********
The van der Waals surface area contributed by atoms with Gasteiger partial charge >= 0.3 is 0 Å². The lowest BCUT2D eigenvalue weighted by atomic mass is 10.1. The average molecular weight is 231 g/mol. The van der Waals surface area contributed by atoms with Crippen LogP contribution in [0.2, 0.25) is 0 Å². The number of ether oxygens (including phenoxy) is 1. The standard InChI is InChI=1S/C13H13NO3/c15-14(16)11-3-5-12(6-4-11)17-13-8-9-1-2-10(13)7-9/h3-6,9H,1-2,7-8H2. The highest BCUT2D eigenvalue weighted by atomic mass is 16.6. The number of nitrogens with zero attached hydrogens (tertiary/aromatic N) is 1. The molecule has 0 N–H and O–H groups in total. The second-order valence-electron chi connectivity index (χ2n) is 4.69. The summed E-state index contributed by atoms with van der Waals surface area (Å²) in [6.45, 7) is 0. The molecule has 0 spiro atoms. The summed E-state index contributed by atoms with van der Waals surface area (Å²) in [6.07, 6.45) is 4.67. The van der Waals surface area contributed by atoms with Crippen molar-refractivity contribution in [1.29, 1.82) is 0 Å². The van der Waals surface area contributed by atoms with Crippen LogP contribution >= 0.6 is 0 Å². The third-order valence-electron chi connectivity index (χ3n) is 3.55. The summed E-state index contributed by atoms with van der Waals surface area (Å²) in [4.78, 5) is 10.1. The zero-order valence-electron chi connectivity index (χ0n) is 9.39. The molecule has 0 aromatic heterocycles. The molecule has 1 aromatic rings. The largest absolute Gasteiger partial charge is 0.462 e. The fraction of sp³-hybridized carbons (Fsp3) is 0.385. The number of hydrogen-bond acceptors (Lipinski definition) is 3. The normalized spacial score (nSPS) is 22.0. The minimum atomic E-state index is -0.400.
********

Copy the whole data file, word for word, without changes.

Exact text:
The van der Waals surface area contributed by atoms with Gasteiger partial charge >= 0.3 is 0 Å². The lowest BCUT2D eigenvalue weighted by atomic mass is 10.1. The average molecular weight is 231 g/mol. The van der Waals surface area contributed by atoms with Crippen LogP contribution in [0.2, 0.25) is 0 Å². The number of ether oxygens (including phenoxy) is 1. The standard InChI is InChI=1S/C13H13NO3/c15-14(16)11-3-5-12(6-4-11)17-13-8-9-1-2-10(13)7-9/h3-6,9H,1-2,7-8H2. The highest BCUT2D eigenvalue weighted by atomic mass is 16.6. The number of nitrogens with zero attached hydrogens (tertiary/aromatic N) is 1. The molecule has 0 N–H and O–H groups in total. The second-order valence-electron chi connectivity index (χ2n) is 4.69. The summed E-state index contributed by atoms with van der Waals surface area (Å²) in [6.45, 7) is 0. The molecule has 0 spiro atoms. The summed E-state index contributed by atoms with van der Waals surface area (Å²) in [6.07, 6.45) is 4.67. The van der Waals surface area contributed by atoms with Crippen molar-refractivity contribution in [1.29, 1.82) is 0 Å². The van der Waals surface area contributed by atoms with Crippen LogP contribution >= 0.6 is 0 Å². The third-order valence-electron chi connectivity index (χ3n) is 3.55. The summed E-state index contributed by atoms with van der Waals surface area (Å²) in [4.78, 5) is 10.1. The zero-order valence-electron chi connectivity index (χ0n) is 9.39. The molecule has 0 aromatic heterocycles. The molecule has 1 aromatic rings. The largest absolute Gasteiger partial charge is 0.462 e. The fraction of sp³-hybridized carbons (Fsp3) is 0.385. The number of hydrogen-bond acceptors (Lipinski definition) is 3. The normalized spacial score (nSPS) is 22.0. The minimum atomic E-state index is -0.400.